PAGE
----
Teal and tan looks alright, but how about…
…green and gray? I like it, yet…
…lavender and white looks super sleek, however…
…orange and silver is all good now. The halla gets it.

4) Those changing character cards

Once again falling into the “I didn’t pay attention the first time” bucket is noticing that your companion’s cards on the character selection screen (the spot where you choose the three folks who will accompany you on any given mission) change depending on what personal quests you’ve undertaken with them. It’s a small but cool feature that just adds a little bit more depth to the status of your companions and the relationships you’ve forged with them. Whether they’ve grown in some manner or been affected by one or more of the game’s events, it’s displayed in the cards. It’s a subtle for effective ploy that again makes the companions less static and more realistic.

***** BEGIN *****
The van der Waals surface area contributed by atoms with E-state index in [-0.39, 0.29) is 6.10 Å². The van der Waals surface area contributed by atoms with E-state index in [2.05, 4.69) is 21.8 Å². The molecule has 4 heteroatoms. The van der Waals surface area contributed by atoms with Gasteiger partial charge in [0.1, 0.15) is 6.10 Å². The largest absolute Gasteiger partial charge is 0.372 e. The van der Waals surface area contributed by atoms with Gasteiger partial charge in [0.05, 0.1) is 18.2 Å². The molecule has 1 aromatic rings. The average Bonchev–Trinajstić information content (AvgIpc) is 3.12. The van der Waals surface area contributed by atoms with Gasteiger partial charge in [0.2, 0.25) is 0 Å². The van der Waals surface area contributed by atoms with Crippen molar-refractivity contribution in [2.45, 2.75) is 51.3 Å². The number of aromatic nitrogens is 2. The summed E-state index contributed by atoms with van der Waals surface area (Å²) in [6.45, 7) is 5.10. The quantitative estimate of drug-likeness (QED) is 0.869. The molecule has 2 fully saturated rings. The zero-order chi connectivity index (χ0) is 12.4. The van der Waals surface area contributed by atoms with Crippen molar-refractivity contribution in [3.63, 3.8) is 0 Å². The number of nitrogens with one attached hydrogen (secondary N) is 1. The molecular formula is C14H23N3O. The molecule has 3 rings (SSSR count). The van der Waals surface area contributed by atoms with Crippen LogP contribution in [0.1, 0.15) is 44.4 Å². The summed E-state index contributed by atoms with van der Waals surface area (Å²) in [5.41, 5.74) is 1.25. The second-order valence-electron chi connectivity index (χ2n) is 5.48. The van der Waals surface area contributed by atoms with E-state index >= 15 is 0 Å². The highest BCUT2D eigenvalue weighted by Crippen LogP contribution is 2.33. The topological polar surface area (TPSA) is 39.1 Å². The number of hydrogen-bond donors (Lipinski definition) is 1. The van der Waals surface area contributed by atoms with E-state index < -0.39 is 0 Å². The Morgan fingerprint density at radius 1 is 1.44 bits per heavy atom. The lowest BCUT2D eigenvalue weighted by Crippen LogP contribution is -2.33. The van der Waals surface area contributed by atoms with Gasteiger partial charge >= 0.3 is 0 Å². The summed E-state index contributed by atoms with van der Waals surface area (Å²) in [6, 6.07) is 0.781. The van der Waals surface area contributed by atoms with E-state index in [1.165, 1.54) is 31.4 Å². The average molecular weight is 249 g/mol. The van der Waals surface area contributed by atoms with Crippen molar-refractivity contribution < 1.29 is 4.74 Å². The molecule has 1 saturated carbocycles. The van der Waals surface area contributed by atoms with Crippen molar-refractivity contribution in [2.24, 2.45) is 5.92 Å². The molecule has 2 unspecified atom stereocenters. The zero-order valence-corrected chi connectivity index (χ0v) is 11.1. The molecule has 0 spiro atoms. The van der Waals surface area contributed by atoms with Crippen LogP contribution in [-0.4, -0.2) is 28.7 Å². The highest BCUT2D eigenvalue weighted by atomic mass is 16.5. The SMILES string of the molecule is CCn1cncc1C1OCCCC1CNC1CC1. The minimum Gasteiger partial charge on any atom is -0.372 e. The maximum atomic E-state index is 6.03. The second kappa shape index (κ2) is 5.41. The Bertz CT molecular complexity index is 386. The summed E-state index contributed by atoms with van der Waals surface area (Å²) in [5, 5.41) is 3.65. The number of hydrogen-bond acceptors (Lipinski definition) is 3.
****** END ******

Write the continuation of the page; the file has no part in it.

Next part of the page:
I forgot to get a screenshot of the cards. Concerned Blackwall is concerned.

5) Nods to Dragon Age: Origins

According to the basic premise of DA:I, the events of Dragon Age: Origins – namely, the Bight — occurred ten years prior. And it’s been interesting discovering the ways in which people remember it, or don’t. When I first played DA:I, DA:O was a distant memory. DAII was fresher in mind. So when Hawke came along in DA:I, my primary focus was on connecting her fate to the events of the Inquisition. Having now replayed DA:O, I’m noticing that there are far stronger connections/memories in the game concerning the Blight and the Grey Wardens. What’s even more interesting is how your companions remember what happened in DA:O, from Sera writing it off as ancient history to Blackwall “feeling” as it if it only happened yesterday. (His Grey Warden-ship may be suspect…) Hawke may briefly become the center of attention in the game, but the phrase “hero of Fereldan” has come up in more conversations than I can recall.